With parents hailing from Sicily and Naples, Anthony Russo enjoyed an Italian upbringing. By age 12, he spent much of his time in the kitchen, learning to prepare Old World recipes with his family and family friends. And from the flurry of Italian phrases and conversation, one quote of his father's stuck with him most: "If you can't make it fresh, don't serve it!" Several decades later, Anthony has hand-tossed his own Italian restaurant franchise and, true to his father's words, employs fresh ingredients in the same family recipes that were passed down to him. Amid exposed brick and walls the warm hue of marinara, skilled chefs craft New York–style brick-oven pizzas with toppings such as spinach, sundried tomatoes, and capers. Servers stand ready to answer questions about the restaurant’s wine lists, letting guests know which wines pair best with the pizzotto sandwich or whether pinot noir can really turn dogs invisible.
Homemade dough soars from the hands of the pizza gurus at DoubleDave's Pizzaworks before it bathes in from-scratch sauce and dresses in gourmet toppings. The menu collects more than 15 toppings to shower over pies, from sliced meatball and smoked ham to crushed garlic. Specialty disk, The Works ($15.99), plays a medley of locally sourced cured meats, mushrooms, and smoked provolone cheese, and the classic veggie ($15.99) takes a stand for sustainable eating and cows' valuable roles as attentive listeners with a hailstorm of black olives, italian sweet peppers, and honey whole-wheat crust. Guests can also craft a salad from the salad bar, where 16 toppings graze freely.
Shmos Italian Bistro teams traditional Italian recipes with modern ingredients, which has earned it praise from the Conroe Courier. Ten pizza options grace the menu, including a margherita pie topped with fresh basil ($13.95 for a 12") and the pesto-chicken flatbread (13.95 for a 12"). Meanwhile, tiger shrimp pounce upon skeins of fettuccine alfredo, batting them into diners' growling stomachs ($12.95); pasta salad benefits from a Polynesian makeover with Hawaiian poke sauce and sashimi-style ahi tuna ($10.95). Shmos also serves piadinas, Italian-style folded flatbread sandwiches with crunchy flour bread shells. And after tasting the club piadina filled with turkey, ham, and Applewood bacon ($8.95), tone-deaf taste buds might find themselves serenading incisors with John Fogerty lyrics.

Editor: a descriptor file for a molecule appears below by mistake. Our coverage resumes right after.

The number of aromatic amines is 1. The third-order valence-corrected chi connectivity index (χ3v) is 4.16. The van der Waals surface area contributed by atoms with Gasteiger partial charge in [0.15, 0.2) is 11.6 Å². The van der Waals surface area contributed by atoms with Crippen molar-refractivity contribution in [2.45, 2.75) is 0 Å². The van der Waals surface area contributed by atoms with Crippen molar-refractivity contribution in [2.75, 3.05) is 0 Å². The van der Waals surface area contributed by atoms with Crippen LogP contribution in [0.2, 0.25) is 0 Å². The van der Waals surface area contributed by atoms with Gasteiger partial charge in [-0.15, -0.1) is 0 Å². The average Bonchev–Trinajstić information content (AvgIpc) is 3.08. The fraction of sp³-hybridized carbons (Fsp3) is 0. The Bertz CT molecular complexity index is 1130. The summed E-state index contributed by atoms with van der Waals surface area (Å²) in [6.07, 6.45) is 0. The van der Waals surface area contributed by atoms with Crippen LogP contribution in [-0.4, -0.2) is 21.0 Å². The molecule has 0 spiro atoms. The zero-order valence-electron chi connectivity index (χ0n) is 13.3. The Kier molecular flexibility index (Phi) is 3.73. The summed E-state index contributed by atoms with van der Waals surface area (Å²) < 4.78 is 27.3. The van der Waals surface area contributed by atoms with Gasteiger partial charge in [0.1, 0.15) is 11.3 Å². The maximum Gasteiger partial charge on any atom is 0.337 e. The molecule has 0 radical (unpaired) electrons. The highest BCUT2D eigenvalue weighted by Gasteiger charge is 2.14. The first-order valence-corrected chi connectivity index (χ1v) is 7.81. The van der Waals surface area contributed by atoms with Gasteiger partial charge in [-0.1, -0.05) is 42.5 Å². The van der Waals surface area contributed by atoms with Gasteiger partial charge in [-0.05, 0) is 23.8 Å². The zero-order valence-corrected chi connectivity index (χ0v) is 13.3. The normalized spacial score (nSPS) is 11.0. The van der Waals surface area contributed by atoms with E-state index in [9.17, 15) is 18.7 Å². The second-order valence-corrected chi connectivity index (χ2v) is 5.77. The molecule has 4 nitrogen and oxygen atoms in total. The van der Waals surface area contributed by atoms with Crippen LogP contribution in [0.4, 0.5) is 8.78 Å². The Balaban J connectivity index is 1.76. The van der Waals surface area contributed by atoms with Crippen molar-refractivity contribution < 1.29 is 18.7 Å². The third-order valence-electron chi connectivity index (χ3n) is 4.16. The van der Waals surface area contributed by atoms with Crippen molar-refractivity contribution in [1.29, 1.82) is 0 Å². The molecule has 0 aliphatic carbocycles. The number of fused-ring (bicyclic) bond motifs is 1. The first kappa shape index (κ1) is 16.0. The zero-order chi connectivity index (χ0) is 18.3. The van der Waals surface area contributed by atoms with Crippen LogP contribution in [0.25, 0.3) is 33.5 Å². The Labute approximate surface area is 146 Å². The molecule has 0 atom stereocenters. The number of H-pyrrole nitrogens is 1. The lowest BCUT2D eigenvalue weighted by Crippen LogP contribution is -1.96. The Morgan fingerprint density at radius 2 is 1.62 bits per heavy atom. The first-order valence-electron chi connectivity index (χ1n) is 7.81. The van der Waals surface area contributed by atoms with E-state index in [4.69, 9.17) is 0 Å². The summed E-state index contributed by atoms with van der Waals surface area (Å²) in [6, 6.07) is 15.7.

Voted by KHOU 11 viewers one of the 11 Best Italian Restaurants in the Houston Area, Pallotta's Italian Grill transforms famished throat streams into flourishing culinary canals with a menu stocked with gourmet gondolas of savory Italian cuisine. Start supper with the zuppa and salad ($7.29), which gives gourmands a choice of Pallotta's minestrone or creamy tomato basil soup, as well as either a cut green dinner salad or Ceasar salad. Reminisce about days when the earth was flat and covered in toppings with a selection of pizzas ($8.29-$10.99) or partake in sandwiches ($8.99) for midday snacking. Seafood swarmed dishes such as shrimp marsala with creamy marsala wine sauce, amber butter, portobello mushrooms, and angel-hair pasta ($19.99), convert the stomach into the famously appetizing Italian Barrier Reef, while lasagna Bolognese ($9.99) and eggplant parmesan ($13.99) represent Italian classics. Filling out the menu are decadent desserts with Weight Watcher–friendly entrees for competing over the highly coveted human appetite.
A third-generation Italian family takes the helm at Nicole’s Italian Restaurant, topping the 12 dining tables with homemade lasagna, shrimp tossed with linguini, savory cuts of chicken and veal, and bubbling pizzas. Chefs call on generations-old South Italian recipes as they create dishes forged with low-fat milk and cheeses and free of MSG and preservatives, creating a health-conscious dining experience at the restaurant or at a catered party. On certain nights of the week, Nicole’s Italian Restaurant treats its patrons to entertainment that includes karaoke, live music, and spaghetti-knitting demonstrations.
Italian Cafe transports taste buds to the land of mozzarella and tomatoes with classic Italian dishes, piping hot pizzas, and a chalkboard menu of rotating weekly specials. Wade tentative palates into the bruschetta dip ($6.99) or the fried mozzarella ($5.99) before diving mouth-first into the main event. Pasta lovers can tuck into the cannelloni tasty crêpe-like envelopes stuffed with beef and sealed in a creamy tomato sauce ($9.99). The chicken Leonardo arrives painted in herbed cream sauce on a shard of The Last Supper ($14.99). The pizza list teems with expressions of meaty devotion, such as the meat Amore topped with five variations on the titular protein ($11.99–$17.99), as well as meatless possibilities that range from the garden-begotten veggie Amore ($10.99–$16.99) to the traditional margarita pie ($10.99–$16.99).